Call now: 252-767-6166  
Oracle Training Oracle Support Development Oracle Apps

 
 Home
 E-mail Us
 Oracle Articles


 Oracle Training
 Oracle Tips

 Oracle Forum
 Class Catalog


 Remote DBA
 Oracle Tuning
 Emergency 911
 RAC Support
 Apps Support
 Analysis
 Design
 Implementation
 Oracle Support


 SQL Tuning
 Security

 Oracle UNIX
 Oracle Linux
 Monitoring
 Remote s
upport
 Remote plans
 Remote
services
 Application Server

 Applications
 Oracle Forms
 Oracle Portal
 App Upgrades
 SQL Server
 Oracle Concepts
 Software Support

 Remote S
upport  
 Development  

 Implementation


 Consulting Staff
 Consulting Prices
 Help Wanted!

 


 Oracle Posters
 Oracle Books

 Oracle Scripts
 Ion
 Excel-DB  

Don Burleson Blog 


 

 

 


 

 

 
 

Detecting CPU bottlenecks in Windows

Oracle Tips by Burleson Consulting
May 27, 2008

Question:  My Windows server has been peaking at 100% utilization and I'm concerned that I have a processor bottleneck.  How do I tell when I have CPU enqueues in Windows?


Answer:  
100% utilization DOES NOT always indicate any bottleneck. It just means that the CPU is busy!  You ONLY have a CPU bottleneck when the runqueue exceeds cpu_count. 

You can see ?real? enqueues on CPU resources when the runqueue (r)column in vmstat exceeds the cpu_count parameter value, and you can also detect an overloaded CPU when you see the ?resmgr:cpu quantum? event in a top-5 timed event on a AWR or STATSPACK report. (only when the resource manager is being used)

In Windows, it's the "Processor Queue Length", and it's displayed in the system monitor and task manager.  Microsoft notes:

"Processor Queue Length (System) This is the instantaneous length of the processor queue in units of threads. All processors use a single queue in which threads wait for processor cycles.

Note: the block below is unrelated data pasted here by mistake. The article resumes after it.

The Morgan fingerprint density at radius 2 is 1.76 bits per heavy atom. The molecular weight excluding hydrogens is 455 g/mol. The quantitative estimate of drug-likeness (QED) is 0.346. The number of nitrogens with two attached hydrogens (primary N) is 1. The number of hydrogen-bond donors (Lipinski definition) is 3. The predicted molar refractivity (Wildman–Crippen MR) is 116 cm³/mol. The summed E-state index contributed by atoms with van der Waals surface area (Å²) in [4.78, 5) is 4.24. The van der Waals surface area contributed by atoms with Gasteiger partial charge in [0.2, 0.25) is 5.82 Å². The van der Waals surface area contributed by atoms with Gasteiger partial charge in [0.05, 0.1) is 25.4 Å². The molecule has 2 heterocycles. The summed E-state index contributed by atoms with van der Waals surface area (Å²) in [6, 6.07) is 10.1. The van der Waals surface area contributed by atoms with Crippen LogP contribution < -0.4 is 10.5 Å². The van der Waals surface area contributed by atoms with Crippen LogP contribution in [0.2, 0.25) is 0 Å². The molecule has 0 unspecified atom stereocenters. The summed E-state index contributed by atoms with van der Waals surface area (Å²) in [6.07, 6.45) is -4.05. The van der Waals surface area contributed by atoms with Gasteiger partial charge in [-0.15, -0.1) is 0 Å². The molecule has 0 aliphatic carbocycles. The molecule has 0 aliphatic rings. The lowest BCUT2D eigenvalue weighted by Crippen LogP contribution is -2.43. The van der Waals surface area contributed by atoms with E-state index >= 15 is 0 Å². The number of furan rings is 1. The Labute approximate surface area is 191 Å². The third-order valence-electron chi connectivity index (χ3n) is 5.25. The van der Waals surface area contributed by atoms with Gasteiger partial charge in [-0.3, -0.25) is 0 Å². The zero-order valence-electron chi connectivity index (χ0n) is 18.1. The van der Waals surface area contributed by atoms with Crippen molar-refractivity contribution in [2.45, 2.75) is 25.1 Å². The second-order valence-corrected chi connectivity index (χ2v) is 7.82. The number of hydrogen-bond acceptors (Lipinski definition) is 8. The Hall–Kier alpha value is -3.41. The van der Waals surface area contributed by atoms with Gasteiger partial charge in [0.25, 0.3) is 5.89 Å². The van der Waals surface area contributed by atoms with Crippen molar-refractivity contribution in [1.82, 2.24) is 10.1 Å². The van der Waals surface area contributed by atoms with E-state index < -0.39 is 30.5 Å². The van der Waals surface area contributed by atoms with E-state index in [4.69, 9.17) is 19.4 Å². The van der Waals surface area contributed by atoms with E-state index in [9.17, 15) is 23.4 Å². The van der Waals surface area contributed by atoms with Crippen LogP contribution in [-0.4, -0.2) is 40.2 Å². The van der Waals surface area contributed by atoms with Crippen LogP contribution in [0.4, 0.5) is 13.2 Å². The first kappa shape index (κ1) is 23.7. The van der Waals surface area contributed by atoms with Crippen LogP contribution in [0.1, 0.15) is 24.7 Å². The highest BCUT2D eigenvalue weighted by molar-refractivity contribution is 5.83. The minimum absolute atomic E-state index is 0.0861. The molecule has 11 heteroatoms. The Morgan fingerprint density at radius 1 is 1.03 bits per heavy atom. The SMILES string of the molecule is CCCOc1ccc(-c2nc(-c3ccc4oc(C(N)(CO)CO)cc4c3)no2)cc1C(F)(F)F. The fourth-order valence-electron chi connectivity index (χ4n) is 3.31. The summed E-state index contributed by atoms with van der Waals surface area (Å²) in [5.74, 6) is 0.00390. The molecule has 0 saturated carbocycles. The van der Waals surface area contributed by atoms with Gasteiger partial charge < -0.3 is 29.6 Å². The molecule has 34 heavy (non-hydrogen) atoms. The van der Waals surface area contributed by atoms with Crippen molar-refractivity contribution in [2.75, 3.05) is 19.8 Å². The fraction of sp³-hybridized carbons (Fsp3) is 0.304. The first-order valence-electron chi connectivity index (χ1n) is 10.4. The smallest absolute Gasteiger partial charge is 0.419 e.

After a processor is available for a thread waiting in the processor queue, the thread can be switched onto a processor for execution. A processor can execute only a single thread at a time. Note that faster CPUs can handle longer queue lengths than slower CPUs."

"The number of threads in the processor queue. Shows ready threads only, not threads that are running. Even multiprocessor computers have a single queue for processor time; thus, for multiprocessors, you need to divide this value by the number of processors servicing the workload. A sustained processor queue of less than two threads per processor is normally acceptable, depending upon the workload."
 


 

 

��  
 
 
 
 

 
 
 

 
 
Oracle performance tuning software 
 
oracle dba poster
Oracle Linux poster
 
 

 

Burleson is the American Team

Note: This Oracle documentation was created as a support and Oracle training reference for use by our DBA performance tuning consulting professionals.  Feel free to ask questions on our Oracle forum.

Verify experience! Anyone considering using the services of an Oracle support expert should independently investigate their credentials and experience, and not rely on advertisements and self-proclaimed expertise. All legitimate Oracle experts publish their Oracle qualifications.

Errata?  Oracle technology is changing and we strive to update our BC Oracle support information.  If you find an error or have a suggestion for improving our content, we would appreciate your feedback.  Just  e-mail:  and include the URL for the page.


                    









Burleson Consulting

The Oracle of Database Support

Oracle Performance Tuning

Remote DBA Services


 

Copyright ? 1996 -  2014

All rights reserved by Burleson

Oracle ? is the registered trademark of Oracle Corporation.